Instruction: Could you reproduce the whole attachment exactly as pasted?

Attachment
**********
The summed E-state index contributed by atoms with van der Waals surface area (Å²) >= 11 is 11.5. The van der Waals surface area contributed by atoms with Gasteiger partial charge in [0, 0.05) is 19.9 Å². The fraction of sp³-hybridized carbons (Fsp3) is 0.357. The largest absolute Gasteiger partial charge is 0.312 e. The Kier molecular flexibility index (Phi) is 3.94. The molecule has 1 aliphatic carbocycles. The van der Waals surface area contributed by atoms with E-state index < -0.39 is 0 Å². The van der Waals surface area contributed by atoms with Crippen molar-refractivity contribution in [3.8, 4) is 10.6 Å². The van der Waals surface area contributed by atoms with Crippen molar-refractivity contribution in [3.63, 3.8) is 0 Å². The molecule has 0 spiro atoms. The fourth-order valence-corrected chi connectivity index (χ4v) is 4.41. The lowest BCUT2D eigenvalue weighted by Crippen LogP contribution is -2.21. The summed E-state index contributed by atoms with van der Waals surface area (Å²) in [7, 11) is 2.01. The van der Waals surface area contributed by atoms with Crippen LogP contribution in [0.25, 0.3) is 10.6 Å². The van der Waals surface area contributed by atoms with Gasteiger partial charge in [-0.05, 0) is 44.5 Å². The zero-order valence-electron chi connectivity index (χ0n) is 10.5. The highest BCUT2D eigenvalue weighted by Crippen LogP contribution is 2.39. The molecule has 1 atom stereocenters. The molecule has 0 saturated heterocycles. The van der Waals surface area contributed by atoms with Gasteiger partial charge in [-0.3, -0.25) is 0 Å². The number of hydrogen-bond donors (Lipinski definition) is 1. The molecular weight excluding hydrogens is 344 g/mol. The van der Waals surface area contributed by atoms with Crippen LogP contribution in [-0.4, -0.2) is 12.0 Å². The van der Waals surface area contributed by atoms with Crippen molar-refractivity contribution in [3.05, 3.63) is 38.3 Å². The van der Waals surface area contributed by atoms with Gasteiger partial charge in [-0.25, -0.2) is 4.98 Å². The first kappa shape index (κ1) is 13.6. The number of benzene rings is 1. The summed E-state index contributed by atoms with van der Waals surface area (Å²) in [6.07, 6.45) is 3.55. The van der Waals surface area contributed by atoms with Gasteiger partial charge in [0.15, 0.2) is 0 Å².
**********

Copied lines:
The summed E-state index contributed by atoms with van der Waals surface area (Å²) >= 11 is 11.5. The van der Waals surface area contributed by atoms with Gasteiger partial charge in [0, 0.05) is 19.9 Å². The fraction of sp³-hybridized carbons (Fsp3) is 0.357. The largest absolute Gasteiger partial charge is 0.312 e. The Kier molecular flexibility index (Phi) is 3.94. The molecule has 1 aliphatic carbocycles. The van der Waals surface area contributed by atoms with E-state index < -0.39 is 0 Å². The van der Waals surface area contributed by atoms with Crippen molar-refractivity contribution in [3.8, 4) is 10.6 Å². The van der Waals surface area contributed by atoms with Crippen molar-refractivity contribution in [3.63, 3.8) is 0 Å². The molecule has 0 spiro atoms. The fourth-order valence-corrected chi connectivity index (χ4v) is 4.41. The lowest BCUT2D eigenvalue weighted by Crippen LogP contribution is -2.21. The summed E-state index contributed by atoms with van der Waals surface area (Å²) in [7, 11) is 2.01. The van der Waals surface area contributed by atoms with Crippen LogP contribution in [0.25, 0.3) is 10.6 Å². The van der Waals surface area contributed by atoms with Gasteiger partial charge in [-0.05, 0) is 44.5 Å². The zero-order valence-electron chi connectivity index (χ0n) is 10.5. The highest BCUT2D eigenvalue weighted by Crippen LogP contribution is 2.39. The molecule has 1 atom stereocenters. The molecule has 0 saturated heterocycles. The van der Waals surface area contributed by atoms with Gasteiger partial charge in [-0.3, -0.25) is 0 Å². The number of hydrogen-bond donors (Lipinski definition) is 1. The molecular weight excluding hydrogens is 344 g/mol. The van der Waals surface area contributed by atoms with Crippen LogP contribution in [-0.4, -0.2) is 12.0 Å². The van der Waals surface area contributed by atoms with Crippen molar-refractivity contribution in [3.05, 3.63) is 38.3 Å². The van der Waals surface area contributed by atoms with Gasteiger partial charge in [-0.25, -0.2) is 4.98 Å². The first kappa shape index (κ1) is 13.6. The number of benzene rings is 1. The summed E-state index contributed by atoms with van der Waals surface area (Å²) in [6.07, 6.45) is 3.55. The van der Waals surface area contributed by atoms with Gasteiger partial charge in [0.15, 0.2) is 0 Å².